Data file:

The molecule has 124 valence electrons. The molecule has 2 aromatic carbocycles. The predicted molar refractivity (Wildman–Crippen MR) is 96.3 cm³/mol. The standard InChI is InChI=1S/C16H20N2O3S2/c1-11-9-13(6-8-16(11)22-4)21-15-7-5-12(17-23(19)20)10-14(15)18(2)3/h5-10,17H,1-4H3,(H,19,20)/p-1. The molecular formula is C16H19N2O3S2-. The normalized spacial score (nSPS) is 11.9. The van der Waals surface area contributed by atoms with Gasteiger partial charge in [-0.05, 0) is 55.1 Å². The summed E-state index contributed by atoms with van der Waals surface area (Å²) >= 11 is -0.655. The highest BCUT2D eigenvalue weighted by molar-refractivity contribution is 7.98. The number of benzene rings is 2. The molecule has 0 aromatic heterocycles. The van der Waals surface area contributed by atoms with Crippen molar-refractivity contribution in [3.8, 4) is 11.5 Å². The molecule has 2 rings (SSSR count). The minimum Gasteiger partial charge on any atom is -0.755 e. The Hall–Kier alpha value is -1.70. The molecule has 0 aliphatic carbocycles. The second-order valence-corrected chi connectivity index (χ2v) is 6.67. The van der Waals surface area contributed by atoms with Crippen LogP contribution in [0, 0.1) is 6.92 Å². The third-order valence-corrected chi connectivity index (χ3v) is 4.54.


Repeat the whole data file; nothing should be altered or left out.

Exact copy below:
The molecule has 124 valence electrons. The molecule has 2 aromatic carbocycles. The predicted molar refractivity (Wildman–Crippen MR) is 96.3 cm³/mol. The standard InChI is InChI=1S/C16H20N2O3S2/c1-11-9-13(6-8-16(11)22-4)21-15-7-5-12(17-23(19)20)10-14(15)18(2)3/h5-10,17H,1-4H3,(H,19,20)/p-1. The molecular formula is C16H19N2O3S2-. The normalized spacial score (nSPS) is 11.9. The van der Waals surface area contributed by atoms with Gasteiger partial charge in [-0.05, 0) is 55.1 Å². The summed E-state index contributed by atoms with van der Waals surface area (Å²) >= 11 is -0.655. The highest BCUT2D eigenvalue weighted by molar-refractivity contribution is 7.98. The number of benzene rings is 2. The molecule has 0 aromatic heterocycles. The van der Waals surface area contributed by atoms with Crippen molar-refractivity contribution in [3.8, 4) is 11.5 Å². The molecule has 2 rings (SSSR count). The minimum Gasteiger partial charge on any atom is -0.755 e. The Hall–Kier alpha value is -1.70. The molecule has 0 aliphatic carbocycles. The second-order valence-corrected chi connectivity index (χ2v) is 6.67. The van der Waals surface area contributed by atoms with Crippen LogP contribution in [0, 0.1) is 6.92 Å². The third-order valence-corrected chi connectivity index (χ3v) is 4.54.